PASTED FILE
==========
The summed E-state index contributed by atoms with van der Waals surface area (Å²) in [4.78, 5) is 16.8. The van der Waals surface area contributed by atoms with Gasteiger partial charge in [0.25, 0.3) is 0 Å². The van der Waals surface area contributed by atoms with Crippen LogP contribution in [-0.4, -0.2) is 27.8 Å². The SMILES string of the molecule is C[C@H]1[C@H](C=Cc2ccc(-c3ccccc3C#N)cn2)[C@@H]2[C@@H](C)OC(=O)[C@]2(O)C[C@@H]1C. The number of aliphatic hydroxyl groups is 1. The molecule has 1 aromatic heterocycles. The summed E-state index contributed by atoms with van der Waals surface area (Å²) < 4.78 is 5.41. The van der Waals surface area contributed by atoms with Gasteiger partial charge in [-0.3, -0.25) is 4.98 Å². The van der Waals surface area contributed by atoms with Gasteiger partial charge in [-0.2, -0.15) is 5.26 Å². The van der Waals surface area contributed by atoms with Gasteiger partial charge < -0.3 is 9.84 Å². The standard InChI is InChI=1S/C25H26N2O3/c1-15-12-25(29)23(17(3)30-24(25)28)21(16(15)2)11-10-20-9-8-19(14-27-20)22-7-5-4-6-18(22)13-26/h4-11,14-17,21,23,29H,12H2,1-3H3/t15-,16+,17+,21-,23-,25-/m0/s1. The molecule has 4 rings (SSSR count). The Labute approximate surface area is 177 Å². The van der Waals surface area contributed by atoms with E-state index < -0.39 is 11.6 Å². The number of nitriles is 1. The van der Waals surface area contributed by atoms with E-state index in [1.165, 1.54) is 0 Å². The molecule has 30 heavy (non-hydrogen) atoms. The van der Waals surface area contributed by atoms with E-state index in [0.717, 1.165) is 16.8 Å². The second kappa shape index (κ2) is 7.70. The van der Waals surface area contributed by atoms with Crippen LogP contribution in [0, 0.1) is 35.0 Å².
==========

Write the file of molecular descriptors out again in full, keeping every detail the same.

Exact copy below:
The summed E-state index contributed by atoms with van der Waals surface area (Å²) in [4.78, 5) is 16.8. The van der Waals surface area contributed by atoms with Gasteiger partial charge in [0.25, 0.3) is 0 Å². The van der Waals surface area contributed by atoms with Crippen LogP contribution in [-0.4, -0.2) is 27.8 Å². The SMILES string of the molecule is C[C@H]1[C@H](C=Cc2ccc(-c3ccccc3C#N)cn2)[C@@H]2[C@@H](C)OC(=O)[C@]2(O)C[C@@H]1C. The number of aliphatic hydroxyl groups is 1. The molecule has 1 aromatic heterocycles. The summed E-state index contributed by atoms with van der Waals surface area (Å²) < 4.78 is 5.41. The van der Waals surface area contributed by atoms with Gasteiger partial charge in [-0.3, -0.25) is 4.98 Å². The van der Waals surface area contributed by atoms with Gasteiger partial charge in [-0.2, -0.15) is 5.26 Å². The van der Waals surface area contributed by atoms with Gasteiger partial charge < -0.3 is 9.84 Å². The standard InChI is InChI=1S/C25H26N2O3/c1-15-12-25(29)23(17(3)30-24(25)28)21(16(15)2)11-10-20-9-8-19(14-27-20)22-7-5-4-6-18(22)13-26/h4-11,14-17,21,23,29H,12H2,1-3H3/t15-,16+,17+,21-,23-,25-/m0/s1. The molecule has 4 rings (SSSR count). The Labute approximate surface area is 177 Å². The van der Waals surface area contributed by atoms with E-state index < -0.39 is 11.6 Å². The number of nitriles is 1. The van der Waals surface area contributed by atoms with E-state index in [1.165, 1.54) is 0 Å². The molecule has 30 heavy (non-hydrogen) atoms. The van der Waals surface area contributed by atoms with E-state index in [0.717, 1.165) is 16.8 Å². The second kappa shape index (κ2) is 7.70. The van der Waals surface area contributed by atoms with Crippen LogP contribution in [0, 0.1) is 35.0 Å².